The European Commission has strengthened its code of practice on disinformation, in line with guidelines issued in 2021 that it should be updated to take into account events such as the COVID-19 pandemic and Russia's war with Russia.
The latest version builds on the original code of practice established in 2018, and sets out a series of new commitments from technology platforms and the wider industry to better tackle disinformation online.
Demonetize the spread of disinformation; guarantee the transparency of political advertising; maximize cooperation with fact checkers; and providing researchers with better access to data are some of the commitments to which the signatories have committed.
“The Commission now has very important commitments to reduce the impact of disinformation online and much stronger tools to measure how it is implemented in the EU in all countries and in all its languages”, Věra Jourová, Vice President of Values. and Transparency in the European Commission, she said in a press release announcing the new code of conduct.
The code was initially signed by 34 parties, including major social media platforms like Meta, Twitter, and TikTok, and tech giants like Adobe, Google, and Microsoft. Amazon was a notable absence.
The code will be enforced through the Digital Services Act, an EU legislation that was passed in April 2022 to better protect European users from online misinformation and illegal content, goods and services.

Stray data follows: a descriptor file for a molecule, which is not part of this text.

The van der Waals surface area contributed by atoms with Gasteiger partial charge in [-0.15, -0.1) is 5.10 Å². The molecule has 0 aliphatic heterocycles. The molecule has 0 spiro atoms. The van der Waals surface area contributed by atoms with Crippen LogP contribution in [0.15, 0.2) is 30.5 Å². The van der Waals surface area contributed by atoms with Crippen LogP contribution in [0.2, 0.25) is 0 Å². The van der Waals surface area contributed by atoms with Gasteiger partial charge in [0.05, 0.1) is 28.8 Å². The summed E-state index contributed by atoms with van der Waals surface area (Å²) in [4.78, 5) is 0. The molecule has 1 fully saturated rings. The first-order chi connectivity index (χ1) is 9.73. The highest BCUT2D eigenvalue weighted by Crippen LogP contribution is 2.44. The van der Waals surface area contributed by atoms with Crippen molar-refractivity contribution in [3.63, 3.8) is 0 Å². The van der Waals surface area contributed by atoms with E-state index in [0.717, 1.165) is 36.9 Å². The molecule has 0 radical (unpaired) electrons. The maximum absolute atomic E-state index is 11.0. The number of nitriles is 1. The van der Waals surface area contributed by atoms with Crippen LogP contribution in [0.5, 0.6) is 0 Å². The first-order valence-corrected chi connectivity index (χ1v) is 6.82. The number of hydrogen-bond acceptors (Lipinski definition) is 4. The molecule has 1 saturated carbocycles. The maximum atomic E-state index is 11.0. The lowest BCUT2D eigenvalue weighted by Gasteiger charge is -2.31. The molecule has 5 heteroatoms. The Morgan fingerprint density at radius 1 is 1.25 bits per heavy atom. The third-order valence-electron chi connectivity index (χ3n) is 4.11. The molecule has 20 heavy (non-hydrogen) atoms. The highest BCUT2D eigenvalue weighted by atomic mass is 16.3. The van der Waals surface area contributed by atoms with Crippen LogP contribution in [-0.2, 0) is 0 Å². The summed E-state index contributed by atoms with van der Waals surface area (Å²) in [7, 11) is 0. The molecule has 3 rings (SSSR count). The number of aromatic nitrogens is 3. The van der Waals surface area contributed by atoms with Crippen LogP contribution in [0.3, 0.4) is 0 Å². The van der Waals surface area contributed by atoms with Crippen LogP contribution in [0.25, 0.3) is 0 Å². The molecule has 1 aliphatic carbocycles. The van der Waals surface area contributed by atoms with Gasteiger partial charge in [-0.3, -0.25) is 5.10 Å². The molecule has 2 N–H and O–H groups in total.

Signatories will have six months to implement the measures they have signed up to and must provide the Commission with their first implementation reports in early 2023. A new working group will then meet every six months to monitor and adapt commitments regarding technological and social aspects. , market and legislative developments.
Thierry Breton, Commissioner for the Internal Market at the European Commission, said in a statement that spreading disinformation should never be a financially viable practice and that online platforms needed to be stronger to solve the problem, especially on the issue of financing.
"Very large platforms that repeatedly violate the Code and fail to properly apply risk mitigation measures risk fines of up to 6% of their global revenue," it said.
The reinforced Code of Good Practices contains 44 commitments and 128 specific measures that can be grouped into the following areas:
- Cut financial incentives for providers of disinformation
- Transparency of political advertising
- Ensure service integrity
- Empower users
- Empower researchers
- Empower the fact-checking community
- Creation of a transparency center and a working group
- Strengthen a monitoring framework
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